because if i think of all those who people see, who are connected with mandela, because there are millions of them, i hope we do not forget those who led this movement, that we do not forget bill gray, who was a sponsor of the sanctions bill, and succeeded in overriding a veto to get it through the congress of the united states. i hope we do not forget transfer an -- transafrica which invented the struggle for deldom for mandela or ron hams or mike lugar who were sponsors of the bill. i hope we do not forget the hundreds of thousands who lobbied and picketed their state legislatures to divest pension funds from south africa . it is very difficult to imagine that without that collective action mandela would have been free to free his country. mr. speaker, most of all
tonight we thank nelson mandela himself. how do you thank a man for making the highest and best use , spending -- rs by spending them -- or almost 30 years incarcerated? and then coming out to eacefully and ever so gently lead his fellow south africans to lay down their grievances, just as martin luther king said, lay down your arms. lay down their grievances, rise above their painful scars, their own years of suffering and to somehow march with him into a new multiracial south
africa. it's a south africa which today , like madiba, its great leader , is an example for the rest of the world. much of the rest of the world today i hope remembers man diba not only for -- madiba, not only for what his years of sacrifice meant but for how he used those years to bring peace in the last place where peace was expected. i thank the gentleman for leading us tonight. mr. fattah: i thank the gentlewoman for her extraordinary contributions to this. we -- to this remarkable occurrence in our lifetime, to see mandela and his transformation from prisoner to president. i have something more to say about that as we close. but i want to recognize the gentlelady from the great state of new york, our new ambassador hails from the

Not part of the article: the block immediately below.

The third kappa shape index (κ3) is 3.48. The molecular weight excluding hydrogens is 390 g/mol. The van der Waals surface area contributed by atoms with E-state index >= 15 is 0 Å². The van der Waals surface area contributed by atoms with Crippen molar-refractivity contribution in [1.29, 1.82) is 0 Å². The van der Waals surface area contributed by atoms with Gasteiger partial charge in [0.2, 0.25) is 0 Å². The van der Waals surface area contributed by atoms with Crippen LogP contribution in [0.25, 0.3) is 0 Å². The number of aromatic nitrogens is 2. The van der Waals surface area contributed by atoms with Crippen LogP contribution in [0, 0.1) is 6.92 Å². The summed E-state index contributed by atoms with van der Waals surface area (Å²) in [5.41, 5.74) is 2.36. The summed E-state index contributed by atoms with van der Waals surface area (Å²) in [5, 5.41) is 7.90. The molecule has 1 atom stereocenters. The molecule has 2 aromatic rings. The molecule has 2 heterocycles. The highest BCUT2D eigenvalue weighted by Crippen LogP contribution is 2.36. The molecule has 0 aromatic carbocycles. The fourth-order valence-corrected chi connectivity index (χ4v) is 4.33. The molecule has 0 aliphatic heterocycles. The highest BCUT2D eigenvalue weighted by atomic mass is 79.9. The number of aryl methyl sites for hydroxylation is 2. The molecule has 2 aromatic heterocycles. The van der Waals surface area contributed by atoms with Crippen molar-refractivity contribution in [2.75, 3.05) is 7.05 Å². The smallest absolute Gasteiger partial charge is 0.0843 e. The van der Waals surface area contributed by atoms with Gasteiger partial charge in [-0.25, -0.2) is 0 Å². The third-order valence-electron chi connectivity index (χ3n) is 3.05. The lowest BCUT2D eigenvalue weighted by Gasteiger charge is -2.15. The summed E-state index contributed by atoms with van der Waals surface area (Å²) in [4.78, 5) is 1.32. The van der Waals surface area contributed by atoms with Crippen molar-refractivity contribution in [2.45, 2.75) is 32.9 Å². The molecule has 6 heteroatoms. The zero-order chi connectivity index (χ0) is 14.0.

community of new york and is doing an extraordinary job. i want to recognize congresswoman yvette clarke who has the best birthday in the world because she shares it with me. yvette clarke. yes. 2 1/2 minutes. >> i stand to honor the memory of president nelson mandela of south africa. his commitment to wrussties, equality and the right to human dignity that must be afforded to each individual person afforded him a moral thorget that could not be denied. ms. clarke: nelson mandela understood that the policy of apartheid was pure evil, a
violation of our commitment to human rights and the dignity of each individual. trained as an attorney he became an activist and for his activism he was in prison -- he was imprisoned in the very year i was born, confined to a cell on robin island. through activism, he affirmed the ability of women and men to achieve freedom from the harshest forms of racial oppression, created a movement that inspired people worldwide. i myself was inspired as a young person by his example as a student on the campus of observer lynn college where, like many campuses across this nation, led a di vestment movement. i was in the enormous proud of -- crowd of people in brooklyn who cheered mandela when he was released. who could forget cheering a man who was released, who came to
our shores and who joined the whole world in sing the words, free nelson mandela. i was honored and humbled to be part of the congressional delegation that attended his memorial earlier this week, to pay my respects and that of my constituents in the ninth congressional district. nelson mandela will remain an inspiration to those who believe in justice and equality and the promise of a better future for all of god's children. today, madiba is truly free. we all mourn in tribute to a hero to men and women everywhere. i yield back the balance of my time. mr. fattah: i thank the gentlelady, i thank not just you but all those with hail from your part of the country who helped in this struggle. i want to recognize the congressman from the city of newark and the state of new
jersey, congressman donald payne jr. who will be allotted two and a half minutes to speak on the life and legacy of president elson mandel lafment mr. payne: mr. speaker, nelson mandela as we know was a hero for social justice and a model of leadership in this globe. born during the years of apartheid, he was resilient as a democratic leader, a peacemaker, an inspiring fighter for racial equality. as it has been stated and well known fact, mr. mandela spent 27 years in prison. let's look at that time in a little more detail.